Approval, albeit delayed, is likely inevitable, but uncertainty still surrounds Sarepta in large part because the cost of Phase III trials that may spur a need to raise capital. As speculation continues to surround early approval for Sarepta, only bad news is on the horizon until investors accept that the FDA is not likely to budge with the new data. Once that happens, the picture is tentatively more optimistic. Assuming Sarepta is able to fund the studies asked of it, each round of data from the clinical trials should advance their value until eventual application filing.
Meanwhile, investors should not forget that Sarepta has other drugs besides eteplirsen, although admittedly the approval of its flagship drug would validate the approach of the rest of Sarepta's experimental therapeutics. As such, the value of eteplirsen reaches beyond just the DMD indication into boosting confidence for the rest of Sarepta's pipeline, particularly in antivirals. This may explain the disproportionate boost in value following poorly grounded speculation of FDA early approval.
Prosensa looks on its way out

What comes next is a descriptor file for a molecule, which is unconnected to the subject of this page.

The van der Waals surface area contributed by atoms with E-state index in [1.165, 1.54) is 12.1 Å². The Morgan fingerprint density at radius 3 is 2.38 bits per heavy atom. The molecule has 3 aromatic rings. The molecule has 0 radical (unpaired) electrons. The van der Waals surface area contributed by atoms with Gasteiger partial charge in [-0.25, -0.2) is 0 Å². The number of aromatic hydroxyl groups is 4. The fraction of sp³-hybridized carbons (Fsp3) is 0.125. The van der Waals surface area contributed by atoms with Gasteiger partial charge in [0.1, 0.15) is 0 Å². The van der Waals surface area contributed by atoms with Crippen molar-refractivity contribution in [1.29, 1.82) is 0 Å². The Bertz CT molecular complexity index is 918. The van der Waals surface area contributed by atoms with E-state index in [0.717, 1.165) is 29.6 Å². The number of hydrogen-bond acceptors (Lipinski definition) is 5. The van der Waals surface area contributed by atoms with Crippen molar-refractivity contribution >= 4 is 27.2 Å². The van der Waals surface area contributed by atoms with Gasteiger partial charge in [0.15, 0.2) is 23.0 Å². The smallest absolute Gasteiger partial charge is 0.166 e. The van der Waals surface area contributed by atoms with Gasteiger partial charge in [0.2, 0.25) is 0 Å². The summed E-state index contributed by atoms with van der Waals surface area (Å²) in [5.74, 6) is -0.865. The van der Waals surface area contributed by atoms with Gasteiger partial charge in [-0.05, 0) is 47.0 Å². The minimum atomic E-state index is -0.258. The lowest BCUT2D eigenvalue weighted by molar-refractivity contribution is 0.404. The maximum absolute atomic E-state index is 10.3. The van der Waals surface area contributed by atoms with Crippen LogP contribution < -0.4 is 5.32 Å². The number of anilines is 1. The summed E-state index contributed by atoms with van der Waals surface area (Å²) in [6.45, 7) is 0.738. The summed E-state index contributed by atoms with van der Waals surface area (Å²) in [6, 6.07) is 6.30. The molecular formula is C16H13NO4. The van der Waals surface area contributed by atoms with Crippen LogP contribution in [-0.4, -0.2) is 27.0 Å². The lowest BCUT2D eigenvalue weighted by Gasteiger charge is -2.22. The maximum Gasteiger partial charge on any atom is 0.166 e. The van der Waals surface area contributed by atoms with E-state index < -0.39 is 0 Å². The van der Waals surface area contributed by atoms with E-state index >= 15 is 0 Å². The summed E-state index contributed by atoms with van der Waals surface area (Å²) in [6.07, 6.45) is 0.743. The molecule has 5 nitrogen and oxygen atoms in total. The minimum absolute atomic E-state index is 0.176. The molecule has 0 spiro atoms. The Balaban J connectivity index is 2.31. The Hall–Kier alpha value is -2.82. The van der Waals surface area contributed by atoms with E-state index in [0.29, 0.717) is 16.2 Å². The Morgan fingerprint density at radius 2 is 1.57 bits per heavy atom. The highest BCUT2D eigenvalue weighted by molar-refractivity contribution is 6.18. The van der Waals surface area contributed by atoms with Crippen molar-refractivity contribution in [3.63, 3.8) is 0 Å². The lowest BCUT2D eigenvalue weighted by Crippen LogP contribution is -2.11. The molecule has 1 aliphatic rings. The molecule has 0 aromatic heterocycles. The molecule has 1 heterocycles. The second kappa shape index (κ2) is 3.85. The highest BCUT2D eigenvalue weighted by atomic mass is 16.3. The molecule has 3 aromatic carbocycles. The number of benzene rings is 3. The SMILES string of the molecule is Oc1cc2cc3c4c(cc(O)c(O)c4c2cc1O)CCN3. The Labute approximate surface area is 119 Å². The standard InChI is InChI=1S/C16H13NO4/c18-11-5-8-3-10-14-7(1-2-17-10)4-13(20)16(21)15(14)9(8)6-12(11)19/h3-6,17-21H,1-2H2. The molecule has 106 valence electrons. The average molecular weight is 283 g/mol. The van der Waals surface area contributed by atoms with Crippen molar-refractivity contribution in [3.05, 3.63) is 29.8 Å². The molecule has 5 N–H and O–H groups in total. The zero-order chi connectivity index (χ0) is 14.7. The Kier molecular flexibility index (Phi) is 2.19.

For Prosensa, former partner GSK has handed back drisapersen, but the company nonetheless released Phase III extension data last month that showed early administration could delay progression of DMD. However, the new clinical data still do not address the fundamental issue with the original studies which is that the patient population used in the studies is too similar to a patient population recently found by Muscle to be confounders of the six-minute walk test. In other words, if Prosensa wants to address the FDA's issue with its studies, it will need to completely restart trials with a brand new patient population. Besides being a huge step back for time, Prosensa's cash reserves may not be able to handle the R&D costs especially following the loss of backing by behemoth GSK.
Additionally, both Prosensa and Sarepta are intrinsically tied in the minds of investors and, to some degree, the FDA. Both molecules work on almost identical mechanisms as exon-skippers, but as much as they are rivals they are also partners as changes in the development or approval process in one are felt by the other. With Sarepta's much rosier prospects, bad news for Sarepta will be very bad news for Prosensa, and one more blow for Sarepta will be a setback for eteplirsen but could be a final strike for drisapersen.
PTC officially rejected by EU – time to throw in the towel?
Meanwhile, PTC Therapeutics is often forgotten in the DMD debate despite the fact that PTC Therapeutics and Sarepta are actually the largest companies (by market cap) with DMD treatment in development. PTC has not been faring any better than the others, however. Their compound, ataluren, was formally rejected by the EMA after the agency's initial negative response in March of 2013.